Impromptus, D899 – No.1 in C minor & No.3 in G flat
Theme and Variations in D minor
Fantasy in C, D760 (Wanderer)
Pictures at an Exhibition
Barry Douglas (piano)
Reviewed by: Alan Sanders
Reviewed: 5 November, 2014
Venue: Wigmore Hall, London
Barry Douglas is a puzzling artist. It’s obvious that he thinks deeply about the music he plays. His instincts in matters of style and interpretation are watertight and he never distorts the structure and natural flow of the music, though he often sets challengingly fast tempos. His performances often contain illuminating insights. His technique is colossal, and he plays with admirable clarity and tremendous energy. There is not a dull moment. But he has one fault. Put simply, he tends to play too loudly.
All this was at once apparent in the two Schubert Impromptus. They were delivered in direct fashion and with elegance. But intimate they were not. Schubert’s invention was made to appear too insistent, too emphatic.
The Brahms is the composer’s own arrangement of the slow movement of the String Sextet, Opus 18, a task carried out specifically for Clara Schumann. For a long time this transcription remained in obscurity and was not published until 1927. Douglas played the piece sympathetically, but perhaps too boldly: one wished for the more familiar mellow and yielding timbres of the six string instruments.
Then came the first of two of the most challenging works in the piano repertoire. Douglas fairly tore into the opening pages of Schubert’s ‘Wanderer’ Fantasy. His playing was absolutely straight from the shoulder. One admired the big technique, the passion and the way the pianist seemed totally absorbed in the music, almost fighting to bring it to life. It was very exciting, but also tiring for the ears. The insistent nature of the playing became wearying, despite one’s admiration for the way Douglas shaped the work as a whole and maintained a good sense of line and logic in the musical argument. As a one-off experience it was remarkable though.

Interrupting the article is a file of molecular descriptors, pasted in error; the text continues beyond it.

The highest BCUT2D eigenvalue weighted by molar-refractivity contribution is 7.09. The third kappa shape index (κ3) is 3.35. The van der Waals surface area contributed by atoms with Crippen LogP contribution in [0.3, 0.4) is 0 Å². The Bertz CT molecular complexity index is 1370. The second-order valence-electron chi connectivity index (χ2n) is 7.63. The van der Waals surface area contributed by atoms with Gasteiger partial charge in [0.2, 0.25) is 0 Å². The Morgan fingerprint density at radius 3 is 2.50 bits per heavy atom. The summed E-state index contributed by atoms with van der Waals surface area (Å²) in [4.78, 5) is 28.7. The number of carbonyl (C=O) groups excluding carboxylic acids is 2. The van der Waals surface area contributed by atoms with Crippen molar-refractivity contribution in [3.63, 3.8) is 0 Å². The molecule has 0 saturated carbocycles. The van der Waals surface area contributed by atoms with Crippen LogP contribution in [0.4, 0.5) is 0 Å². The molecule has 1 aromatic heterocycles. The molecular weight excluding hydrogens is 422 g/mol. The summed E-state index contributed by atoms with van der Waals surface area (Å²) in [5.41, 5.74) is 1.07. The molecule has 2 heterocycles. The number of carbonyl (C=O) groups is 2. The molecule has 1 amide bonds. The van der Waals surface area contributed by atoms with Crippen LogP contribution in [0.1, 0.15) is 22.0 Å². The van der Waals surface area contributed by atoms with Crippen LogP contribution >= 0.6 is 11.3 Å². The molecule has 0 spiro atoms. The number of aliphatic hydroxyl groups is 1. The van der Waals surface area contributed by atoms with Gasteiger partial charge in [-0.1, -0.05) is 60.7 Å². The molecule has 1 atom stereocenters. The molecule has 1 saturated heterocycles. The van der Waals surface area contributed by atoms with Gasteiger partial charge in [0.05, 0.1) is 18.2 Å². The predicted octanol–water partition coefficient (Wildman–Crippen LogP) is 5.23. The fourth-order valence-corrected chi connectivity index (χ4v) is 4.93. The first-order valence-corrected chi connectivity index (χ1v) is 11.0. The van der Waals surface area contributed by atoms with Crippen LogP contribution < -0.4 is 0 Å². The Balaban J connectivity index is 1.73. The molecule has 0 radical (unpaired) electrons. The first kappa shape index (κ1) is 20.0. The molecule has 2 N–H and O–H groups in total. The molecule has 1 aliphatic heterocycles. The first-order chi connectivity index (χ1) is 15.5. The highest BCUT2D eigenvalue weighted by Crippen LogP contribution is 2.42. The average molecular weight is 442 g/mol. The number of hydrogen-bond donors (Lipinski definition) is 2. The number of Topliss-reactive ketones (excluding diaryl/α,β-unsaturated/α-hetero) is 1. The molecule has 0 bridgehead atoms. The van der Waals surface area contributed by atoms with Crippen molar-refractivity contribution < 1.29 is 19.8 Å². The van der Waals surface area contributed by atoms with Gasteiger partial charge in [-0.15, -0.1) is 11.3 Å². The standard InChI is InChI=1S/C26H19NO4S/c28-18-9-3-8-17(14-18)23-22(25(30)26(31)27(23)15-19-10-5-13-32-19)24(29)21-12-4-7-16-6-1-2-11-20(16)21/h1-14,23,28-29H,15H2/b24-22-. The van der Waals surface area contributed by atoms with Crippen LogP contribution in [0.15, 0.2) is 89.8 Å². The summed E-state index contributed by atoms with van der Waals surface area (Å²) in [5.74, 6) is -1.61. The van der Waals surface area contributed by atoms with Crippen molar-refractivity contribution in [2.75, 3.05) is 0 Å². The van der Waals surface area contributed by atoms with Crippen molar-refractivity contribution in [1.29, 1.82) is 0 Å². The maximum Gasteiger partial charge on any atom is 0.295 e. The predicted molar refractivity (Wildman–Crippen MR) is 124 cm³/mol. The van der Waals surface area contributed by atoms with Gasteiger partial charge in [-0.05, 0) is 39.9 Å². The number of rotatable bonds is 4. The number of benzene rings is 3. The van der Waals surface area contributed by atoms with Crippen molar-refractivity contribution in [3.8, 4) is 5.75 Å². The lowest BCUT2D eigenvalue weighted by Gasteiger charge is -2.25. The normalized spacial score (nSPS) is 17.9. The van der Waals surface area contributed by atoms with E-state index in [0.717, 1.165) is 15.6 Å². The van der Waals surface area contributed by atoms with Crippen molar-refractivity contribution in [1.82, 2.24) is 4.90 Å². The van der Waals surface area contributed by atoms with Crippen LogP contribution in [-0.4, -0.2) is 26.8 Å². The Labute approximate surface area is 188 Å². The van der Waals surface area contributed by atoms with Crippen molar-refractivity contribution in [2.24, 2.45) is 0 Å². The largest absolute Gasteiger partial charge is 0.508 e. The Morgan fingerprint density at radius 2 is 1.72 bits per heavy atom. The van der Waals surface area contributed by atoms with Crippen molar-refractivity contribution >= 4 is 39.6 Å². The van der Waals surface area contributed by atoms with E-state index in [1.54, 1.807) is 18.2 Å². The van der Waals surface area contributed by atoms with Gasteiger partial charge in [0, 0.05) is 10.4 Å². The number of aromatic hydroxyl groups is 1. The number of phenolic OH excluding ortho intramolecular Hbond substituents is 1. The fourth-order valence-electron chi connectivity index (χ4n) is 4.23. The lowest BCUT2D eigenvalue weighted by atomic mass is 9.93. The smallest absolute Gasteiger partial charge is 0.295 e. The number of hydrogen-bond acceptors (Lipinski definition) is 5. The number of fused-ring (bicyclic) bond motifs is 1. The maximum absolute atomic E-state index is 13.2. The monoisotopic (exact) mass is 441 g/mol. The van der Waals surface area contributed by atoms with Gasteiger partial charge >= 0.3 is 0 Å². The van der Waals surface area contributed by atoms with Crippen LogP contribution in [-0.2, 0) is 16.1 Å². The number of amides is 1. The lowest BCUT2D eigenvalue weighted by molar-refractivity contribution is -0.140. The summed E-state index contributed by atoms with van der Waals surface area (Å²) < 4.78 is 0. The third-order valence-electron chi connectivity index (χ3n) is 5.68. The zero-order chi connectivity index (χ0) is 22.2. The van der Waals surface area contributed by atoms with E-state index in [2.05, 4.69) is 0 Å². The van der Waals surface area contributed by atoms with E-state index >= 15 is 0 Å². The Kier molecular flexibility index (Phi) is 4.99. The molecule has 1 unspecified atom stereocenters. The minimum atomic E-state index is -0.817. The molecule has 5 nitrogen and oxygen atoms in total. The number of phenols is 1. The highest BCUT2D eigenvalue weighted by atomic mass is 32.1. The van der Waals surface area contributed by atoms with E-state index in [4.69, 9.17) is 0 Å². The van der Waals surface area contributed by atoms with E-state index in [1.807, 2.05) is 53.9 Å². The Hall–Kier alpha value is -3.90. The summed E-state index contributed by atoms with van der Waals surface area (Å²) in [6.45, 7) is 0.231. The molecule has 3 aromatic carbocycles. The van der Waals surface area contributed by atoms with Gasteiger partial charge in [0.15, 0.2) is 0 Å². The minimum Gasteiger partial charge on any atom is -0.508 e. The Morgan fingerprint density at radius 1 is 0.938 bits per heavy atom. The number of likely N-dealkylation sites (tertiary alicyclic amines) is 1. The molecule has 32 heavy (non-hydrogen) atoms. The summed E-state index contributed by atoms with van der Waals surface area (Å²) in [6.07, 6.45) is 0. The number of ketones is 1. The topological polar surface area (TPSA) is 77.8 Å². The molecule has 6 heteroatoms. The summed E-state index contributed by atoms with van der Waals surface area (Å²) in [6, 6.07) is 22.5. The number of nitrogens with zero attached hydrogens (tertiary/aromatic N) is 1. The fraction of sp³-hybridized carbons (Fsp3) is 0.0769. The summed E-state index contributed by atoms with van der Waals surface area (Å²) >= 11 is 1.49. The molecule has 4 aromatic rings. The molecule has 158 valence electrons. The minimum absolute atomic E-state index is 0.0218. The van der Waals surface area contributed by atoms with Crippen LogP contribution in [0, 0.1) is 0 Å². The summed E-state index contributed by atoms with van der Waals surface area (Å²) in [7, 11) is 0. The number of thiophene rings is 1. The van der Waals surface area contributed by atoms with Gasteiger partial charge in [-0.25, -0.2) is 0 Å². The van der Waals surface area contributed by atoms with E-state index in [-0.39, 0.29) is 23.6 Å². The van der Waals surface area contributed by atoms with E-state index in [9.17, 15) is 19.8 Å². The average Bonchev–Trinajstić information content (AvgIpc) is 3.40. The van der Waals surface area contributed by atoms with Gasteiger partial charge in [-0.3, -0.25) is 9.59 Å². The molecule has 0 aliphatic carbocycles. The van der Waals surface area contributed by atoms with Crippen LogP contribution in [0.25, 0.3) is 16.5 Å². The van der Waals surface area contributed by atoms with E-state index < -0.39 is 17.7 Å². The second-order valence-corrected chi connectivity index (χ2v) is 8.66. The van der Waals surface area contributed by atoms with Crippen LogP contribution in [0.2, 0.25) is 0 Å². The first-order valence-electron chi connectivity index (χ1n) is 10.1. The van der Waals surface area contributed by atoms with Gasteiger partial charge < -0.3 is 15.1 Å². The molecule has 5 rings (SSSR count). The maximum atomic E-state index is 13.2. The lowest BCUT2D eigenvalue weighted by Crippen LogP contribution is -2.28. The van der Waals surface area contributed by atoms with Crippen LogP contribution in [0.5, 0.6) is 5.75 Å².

After this it was to be anticipated that Douglas would have things to say about the second virtuoso piece of the evening, and so it proved. The introductory ‘Promenade’ of Pictures at an Exhibition was delivered very firmly, as it was on its various returns as a linking passage. ‘The Old Castle’ had plenty of atmosphere and other highlights included a very tough and strident ‘Bydlo’, a very fast, scintillating ‘Ballet of the Chicks’, vivid characterisation of the different natures of the ‘Two Polish Jews’, a deliciously clattering ‘Limoges Market’, an ominously sonorous ‘Catacombs’ and a beautifully elegiac ‘Con mortuis in lingua mortua’. The whole was topped by a ‘Great Gate of Kiev’ that had enormous climaxes.
In order perhaps to calm down the excited audience, Douglas at last showed he could play quietly and confidentially in two encores, a Brahms ‘Intermezzo’ from his Opus 116 collection, and a ‘Musical Moment’ from Rachmaninov’s Opus 16.